A Cross-Country Analysis of the Bank Supervisory Framework and Bank Performance
by James R. Barth, Daniel E. Nolle, Triphon Phumiwasana, Glenn Yago
Changes in the structure and nature of banking, as well as banking crises across the globe have focused the attention of policy makers on the appropriate structure, scope, and degree of independence of banking supervision. Key issues for banking supervision structure are whether there should be one or multiple supervisory authorities, and whether the central bank should be involved in bank supervision. The issue pertaining to the scope of supervision is whether bank supervisory authorities should supervise other financial service industries, including in particular securities and insurance. Finally, the issue regarding the independence of supervisory authorities is the degree to which bank supervisors should be subject to political and economic policy pressure and influence. How these issues are addressed is important, because policies that fail to provide for an appropriate bank supervisory framework may undermine bank performance and even lead to full-scale banking crises.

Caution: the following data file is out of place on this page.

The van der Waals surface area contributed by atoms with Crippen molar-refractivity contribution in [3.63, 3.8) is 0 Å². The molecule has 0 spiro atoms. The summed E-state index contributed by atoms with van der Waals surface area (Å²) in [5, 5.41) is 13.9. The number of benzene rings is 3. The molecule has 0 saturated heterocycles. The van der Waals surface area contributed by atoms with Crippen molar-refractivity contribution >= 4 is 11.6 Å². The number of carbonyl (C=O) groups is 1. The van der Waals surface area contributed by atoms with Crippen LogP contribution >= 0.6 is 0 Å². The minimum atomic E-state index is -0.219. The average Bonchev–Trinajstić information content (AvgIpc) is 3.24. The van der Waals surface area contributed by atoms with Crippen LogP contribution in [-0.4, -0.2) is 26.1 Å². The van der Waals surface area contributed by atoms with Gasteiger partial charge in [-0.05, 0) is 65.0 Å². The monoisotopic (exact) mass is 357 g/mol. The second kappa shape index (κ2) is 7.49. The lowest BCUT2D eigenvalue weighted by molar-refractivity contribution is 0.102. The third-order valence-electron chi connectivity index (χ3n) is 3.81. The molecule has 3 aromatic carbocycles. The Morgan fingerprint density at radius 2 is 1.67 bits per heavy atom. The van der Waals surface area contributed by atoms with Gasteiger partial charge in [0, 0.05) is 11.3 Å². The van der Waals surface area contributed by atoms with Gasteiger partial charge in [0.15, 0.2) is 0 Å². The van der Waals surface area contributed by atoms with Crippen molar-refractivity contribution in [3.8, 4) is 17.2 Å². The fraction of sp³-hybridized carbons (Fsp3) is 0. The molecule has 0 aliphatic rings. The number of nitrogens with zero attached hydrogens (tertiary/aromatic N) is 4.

Any whole or partial reproduction of material in this paper should include the following citation: James R. Barth, Daniel E. Nolle, Triphon Phumiwasana, Glenn Yago, "A Cross-Country Analysis of the Bank Supervisory Framework and Bank Performance, "Office of the Comptroller of the Currency, E&PA Working Paper 2002-2, September 2002.